“I want to show the world. The world should know how deep they cut, how deep humans can go,” explained the elderly woman, who went through hell in the concentration camp.
Lily Ebert, 98, has never been ashamed to talk about what she saw and experienced during the Holocaust, about anti-Semitic atrocities. Having lost over 100 relatives, including her mother and siblings, to genocide, she considers it her life’s work to raise awareness of these horrors in the hope that history will never repeat itself.
Her task has become even more serious in recent years, when anti-Semitism and Holocaust denial have seen a resurgence. And today, with the help of her 18-year-old great-grandson, his message reaches millions of people.
Although the Holocaust may seem too serious a subject for a TikTok-caliber “teen app”, the elderly lady has found a huge audience here. In her very first year, she gained 1.7 million followers with videos in which she openly talks about the Jewish ghettos and the horrors of Auschwitz, where she was imprisoned for four months.
Her success on social media has given the elderly woman wings and spurred her to write a book. Ebert also co-published the book with her great-granddaughter, “Lily’s Promise: How I Survived Auschwitz and Found the Strength to Live”, which was published in May this year. The book is special not only because of the horrific memories it evokes, but also because the foreword was written by the new King of Britain, Charles (then Prince), who is also a patron of the Holocaust Memorial Day Foundation.
And Lily Ebert is one of seven Holocaust survivors who have been commissioned by the King to have their portraits painted by artists for a new initiative to mark Remembrance Day, which has been exhibited at Buckingham Palace and Holyroodhouse Palace in Edinburgh.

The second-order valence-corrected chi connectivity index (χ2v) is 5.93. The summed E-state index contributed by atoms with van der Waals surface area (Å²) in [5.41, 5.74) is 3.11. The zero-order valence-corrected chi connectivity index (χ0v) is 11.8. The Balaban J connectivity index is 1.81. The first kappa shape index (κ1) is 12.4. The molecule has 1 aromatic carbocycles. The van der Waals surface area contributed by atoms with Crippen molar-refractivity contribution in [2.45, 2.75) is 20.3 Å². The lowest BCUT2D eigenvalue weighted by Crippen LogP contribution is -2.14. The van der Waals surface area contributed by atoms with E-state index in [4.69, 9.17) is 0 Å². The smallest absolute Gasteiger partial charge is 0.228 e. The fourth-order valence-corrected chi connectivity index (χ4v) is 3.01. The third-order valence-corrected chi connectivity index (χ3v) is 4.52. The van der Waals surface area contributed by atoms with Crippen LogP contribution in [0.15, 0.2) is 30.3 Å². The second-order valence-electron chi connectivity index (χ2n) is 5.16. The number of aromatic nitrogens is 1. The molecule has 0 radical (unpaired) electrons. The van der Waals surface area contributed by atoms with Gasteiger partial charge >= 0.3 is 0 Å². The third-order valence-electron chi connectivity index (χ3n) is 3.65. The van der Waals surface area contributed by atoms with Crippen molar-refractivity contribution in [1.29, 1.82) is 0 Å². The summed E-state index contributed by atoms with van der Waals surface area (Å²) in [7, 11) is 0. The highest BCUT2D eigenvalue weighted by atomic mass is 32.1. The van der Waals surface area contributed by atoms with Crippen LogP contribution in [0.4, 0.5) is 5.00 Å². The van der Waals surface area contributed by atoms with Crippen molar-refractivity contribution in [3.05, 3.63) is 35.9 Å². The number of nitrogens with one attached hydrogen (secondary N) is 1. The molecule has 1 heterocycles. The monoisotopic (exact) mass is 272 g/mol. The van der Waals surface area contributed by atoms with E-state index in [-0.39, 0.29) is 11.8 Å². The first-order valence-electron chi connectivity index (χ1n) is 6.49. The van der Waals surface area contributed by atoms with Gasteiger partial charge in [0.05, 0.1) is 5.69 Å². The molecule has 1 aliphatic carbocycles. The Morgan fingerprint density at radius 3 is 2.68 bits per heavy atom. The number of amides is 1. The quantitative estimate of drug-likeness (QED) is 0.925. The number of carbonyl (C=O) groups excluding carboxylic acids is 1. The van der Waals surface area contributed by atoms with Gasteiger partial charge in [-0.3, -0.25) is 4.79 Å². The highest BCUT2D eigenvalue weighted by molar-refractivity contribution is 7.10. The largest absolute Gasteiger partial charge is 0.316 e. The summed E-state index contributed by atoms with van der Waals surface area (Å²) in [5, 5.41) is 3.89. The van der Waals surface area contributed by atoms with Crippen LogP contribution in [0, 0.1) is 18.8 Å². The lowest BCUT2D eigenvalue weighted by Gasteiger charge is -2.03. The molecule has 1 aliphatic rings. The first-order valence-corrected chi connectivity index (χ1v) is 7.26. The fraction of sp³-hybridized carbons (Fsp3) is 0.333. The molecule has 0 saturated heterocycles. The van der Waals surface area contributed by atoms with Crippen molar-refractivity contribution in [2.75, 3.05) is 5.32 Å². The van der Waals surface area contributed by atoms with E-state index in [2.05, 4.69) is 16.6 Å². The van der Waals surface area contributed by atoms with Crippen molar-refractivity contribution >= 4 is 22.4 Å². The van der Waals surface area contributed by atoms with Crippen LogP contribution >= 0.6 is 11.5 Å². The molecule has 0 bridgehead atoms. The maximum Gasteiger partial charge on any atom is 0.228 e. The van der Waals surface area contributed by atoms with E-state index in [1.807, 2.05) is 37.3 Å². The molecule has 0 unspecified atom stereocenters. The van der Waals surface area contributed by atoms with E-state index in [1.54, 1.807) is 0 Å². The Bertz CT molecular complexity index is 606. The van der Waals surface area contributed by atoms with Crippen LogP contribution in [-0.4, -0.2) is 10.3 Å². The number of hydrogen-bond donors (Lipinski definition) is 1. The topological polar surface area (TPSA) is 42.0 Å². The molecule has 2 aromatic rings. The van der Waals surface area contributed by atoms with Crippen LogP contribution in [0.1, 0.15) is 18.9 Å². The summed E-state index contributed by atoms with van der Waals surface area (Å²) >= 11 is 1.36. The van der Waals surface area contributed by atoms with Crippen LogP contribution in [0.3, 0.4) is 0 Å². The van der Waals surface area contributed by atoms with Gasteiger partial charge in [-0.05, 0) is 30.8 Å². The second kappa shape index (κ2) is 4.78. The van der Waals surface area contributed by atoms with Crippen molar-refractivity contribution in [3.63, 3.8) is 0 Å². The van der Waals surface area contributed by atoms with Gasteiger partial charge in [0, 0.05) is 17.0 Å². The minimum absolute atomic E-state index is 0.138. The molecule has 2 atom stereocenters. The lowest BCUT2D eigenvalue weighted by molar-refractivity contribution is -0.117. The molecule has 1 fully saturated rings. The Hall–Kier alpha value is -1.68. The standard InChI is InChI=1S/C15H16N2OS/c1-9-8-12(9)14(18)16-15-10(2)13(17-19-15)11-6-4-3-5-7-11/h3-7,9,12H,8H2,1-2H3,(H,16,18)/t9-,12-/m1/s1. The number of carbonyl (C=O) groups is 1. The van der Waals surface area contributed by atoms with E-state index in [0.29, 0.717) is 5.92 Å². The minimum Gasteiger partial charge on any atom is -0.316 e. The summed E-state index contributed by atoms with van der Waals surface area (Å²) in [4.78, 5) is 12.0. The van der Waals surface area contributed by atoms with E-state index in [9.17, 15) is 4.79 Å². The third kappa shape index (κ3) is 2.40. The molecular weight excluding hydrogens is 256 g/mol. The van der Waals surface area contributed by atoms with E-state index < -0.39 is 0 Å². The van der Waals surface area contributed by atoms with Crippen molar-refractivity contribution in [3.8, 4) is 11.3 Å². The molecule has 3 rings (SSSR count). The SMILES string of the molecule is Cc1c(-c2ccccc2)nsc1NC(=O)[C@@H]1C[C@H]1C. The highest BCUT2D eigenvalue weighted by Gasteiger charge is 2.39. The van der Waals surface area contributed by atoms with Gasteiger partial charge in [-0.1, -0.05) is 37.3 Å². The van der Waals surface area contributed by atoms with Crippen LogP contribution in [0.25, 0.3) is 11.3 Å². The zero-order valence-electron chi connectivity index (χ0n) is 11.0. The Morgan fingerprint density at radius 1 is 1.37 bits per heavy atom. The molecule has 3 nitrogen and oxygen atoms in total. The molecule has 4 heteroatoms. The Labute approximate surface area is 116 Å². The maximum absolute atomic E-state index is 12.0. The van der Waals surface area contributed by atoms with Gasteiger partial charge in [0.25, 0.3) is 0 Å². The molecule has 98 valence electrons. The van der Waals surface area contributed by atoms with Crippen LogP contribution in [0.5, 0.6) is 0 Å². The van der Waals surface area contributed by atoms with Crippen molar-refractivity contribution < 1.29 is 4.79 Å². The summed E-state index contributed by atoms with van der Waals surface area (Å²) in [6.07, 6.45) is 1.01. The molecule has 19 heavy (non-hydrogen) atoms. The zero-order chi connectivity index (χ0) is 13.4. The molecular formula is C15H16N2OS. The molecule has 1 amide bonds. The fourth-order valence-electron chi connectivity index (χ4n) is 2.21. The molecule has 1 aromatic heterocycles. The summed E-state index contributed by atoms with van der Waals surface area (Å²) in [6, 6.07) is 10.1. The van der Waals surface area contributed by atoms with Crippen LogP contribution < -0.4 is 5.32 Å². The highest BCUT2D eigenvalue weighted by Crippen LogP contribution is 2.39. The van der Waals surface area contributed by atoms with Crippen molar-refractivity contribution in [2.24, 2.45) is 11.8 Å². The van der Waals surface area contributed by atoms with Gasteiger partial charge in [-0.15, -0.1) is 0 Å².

The elderly woman was also a guest on Good Morning Britain, where Lily spoke about the exhibition entitled Seven Portraits: Surviving the Holocaust, among other things, but was asked a question to which her answer surprised many. When the audience asked her if she had ever thought about removing the number tattooed on her forearm, Ebert replied.
“No, I have never thought about having it removed. I want to show the world. Seeing something or to hear about it, it makes a big difference. The world should know how deep they cut, how deep humans can go. The fellow humans give a tattoo. You are not a human, you were not Lily Ebert anymore, you were a number. You wear a tattoo, you wear a number. Not more, not less,” she said.
As for why she’s so insistent on sharing her story with the world, the 98-year-old said, “My story today is never my story, it is the story really for the thousands, millions, who cannot talk. I am here to talk, I can do it because they are not here anymore. I have to do it, to talk about the millions who cannot talk anymore. They killed my mother, brother and sister and other millions of other innocent people.”
“The Holocaust was the biggest crime against humanity,” Ebert said in the video, which was viewed 1.2 million times in just a few days.
“Never before were factories — factories — built for killing people. I was there in Auschwitz-Birkenau,” she explained. “I am a witness, and the world must never, ever forget the greatest crime against humanity.”